REP. O'NEILL: And I think that was it. So I'm not sure what the -- I guess we have a little bit of a problem with our reprinting of documents here. Thank you.

SENATOR McDONALD: Anything else from members of the Committee? If not, thank you, very much, your Honor.

GEORGE THIM: Thank you.

SENATOR McDONALD: Next is the Honorable Peter Emmett Wiese of Avon.

PETER WIESE: Good morning.

SENATOR McDONALD: Good morning, your Honor. Please raise your hand. Do you swear that the testimony you're about to give is the truth, the whole truth, and nothing but the truth?

PETER WIESE: Yes, I do. Thank you.

SENATOR McDONALD: Please have a seat. Welcome. And we'd be happy to have any opening statement.

PETER WIESE: Thank you.

Senator McDonald, Representative Lawlor, and members of this honorable Committee, I'm honored to appear before you today. I want to thank Governor Rell for nominating me for reappointment for a third term as a Superior Court Judge.

Since I last appeared before this Committee in 2001, I have served in a variety of assignments. These have included criminal and civil trials, a Juvenile assignment, a year in the Housing Session, and four years as the Presiding Judge at the Judicial District of Meriden. I'm presently assigned to G.A. 17 in the City of Bristol. I have also had the opportunity to be appointed as -- by the Chief Justice -- as a member of the Law Library Advisory Committee.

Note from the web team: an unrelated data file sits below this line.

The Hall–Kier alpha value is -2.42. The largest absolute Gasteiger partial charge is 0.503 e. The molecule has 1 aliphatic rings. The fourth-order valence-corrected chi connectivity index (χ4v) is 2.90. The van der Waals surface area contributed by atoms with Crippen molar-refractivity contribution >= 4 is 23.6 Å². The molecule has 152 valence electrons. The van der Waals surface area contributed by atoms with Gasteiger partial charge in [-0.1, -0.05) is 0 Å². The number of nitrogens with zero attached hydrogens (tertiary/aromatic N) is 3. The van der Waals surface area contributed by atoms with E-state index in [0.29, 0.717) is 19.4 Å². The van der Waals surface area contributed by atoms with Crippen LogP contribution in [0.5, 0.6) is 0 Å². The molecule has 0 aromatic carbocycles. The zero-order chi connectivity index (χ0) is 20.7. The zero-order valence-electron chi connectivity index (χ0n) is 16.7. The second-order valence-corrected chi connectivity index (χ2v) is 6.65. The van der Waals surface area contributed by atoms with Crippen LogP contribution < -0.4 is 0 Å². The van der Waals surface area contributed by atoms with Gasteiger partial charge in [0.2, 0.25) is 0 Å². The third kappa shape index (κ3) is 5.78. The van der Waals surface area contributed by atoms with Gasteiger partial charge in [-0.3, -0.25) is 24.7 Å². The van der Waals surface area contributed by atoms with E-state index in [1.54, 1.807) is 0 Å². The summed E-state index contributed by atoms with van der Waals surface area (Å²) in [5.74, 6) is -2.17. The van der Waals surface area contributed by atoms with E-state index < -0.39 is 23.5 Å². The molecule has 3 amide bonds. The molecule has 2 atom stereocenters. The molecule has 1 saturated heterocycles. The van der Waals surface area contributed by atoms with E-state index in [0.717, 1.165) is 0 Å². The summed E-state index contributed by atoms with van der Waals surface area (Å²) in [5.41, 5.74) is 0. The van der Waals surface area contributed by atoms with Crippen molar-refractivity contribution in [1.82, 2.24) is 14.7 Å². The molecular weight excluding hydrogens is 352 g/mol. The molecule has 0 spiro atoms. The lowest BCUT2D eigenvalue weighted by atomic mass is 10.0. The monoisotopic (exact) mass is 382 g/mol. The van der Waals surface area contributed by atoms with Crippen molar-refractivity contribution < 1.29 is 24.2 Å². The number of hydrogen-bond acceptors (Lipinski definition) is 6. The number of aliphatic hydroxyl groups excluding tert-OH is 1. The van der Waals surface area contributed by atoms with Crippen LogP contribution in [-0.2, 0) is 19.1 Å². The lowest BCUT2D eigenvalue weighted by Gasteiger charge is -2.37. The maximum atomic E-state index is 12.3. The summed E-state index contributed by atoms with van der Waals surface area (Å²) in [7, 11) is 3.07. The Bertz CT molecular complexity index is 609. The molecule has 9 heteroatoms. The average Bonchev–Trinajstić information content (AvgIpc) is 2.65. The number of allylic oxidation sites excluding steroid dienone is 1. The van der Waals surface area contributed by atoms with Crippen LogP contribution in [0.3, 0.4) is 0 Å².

It has been my high privilege and an honor to serve as a Superior Court Judge for the last 16 years, and I look forward with your approval to be able to continue my public service.

Thank you for this opportunity, and I'm happy to answer any questions that you might have.

SENATOR McDONALD: Thank you, very much, your Honor. You -- I'm sorry -- you currently sit in Bristol. Is that a general assignment? Is it a block assignment?

PETER WIESE: It's a -- it -- well, it's part of the New Britain Judicial District, G.A. 17. It's the -- it's the Arraignment Court in Bristol.

SENATOR McDONALD: It's a -- okay. So you probably have heard about the Governor's proposal to close that courthouse.

PETER WIESE: I did, yes.

SENATOR McDONALD: Presumably -- well, you're probably the person best positioned to tell us who -- those of us who haven't ever been in the Bristol courthouse, what type of volume that you see on a daily basis coming through your Arraignment Court.

PETER WIESE: I checked the -- the latest statistics a couple of days ago, and we have approximately, almost 1300 cases pending. And those would include serious-to-minor criminal offenses, motor vehicle offenses; it's a very busy place. On a -- on any given day we probably have 125 cases on the docket.

SENATOR McDONALD: And how many judges sit in Bristol?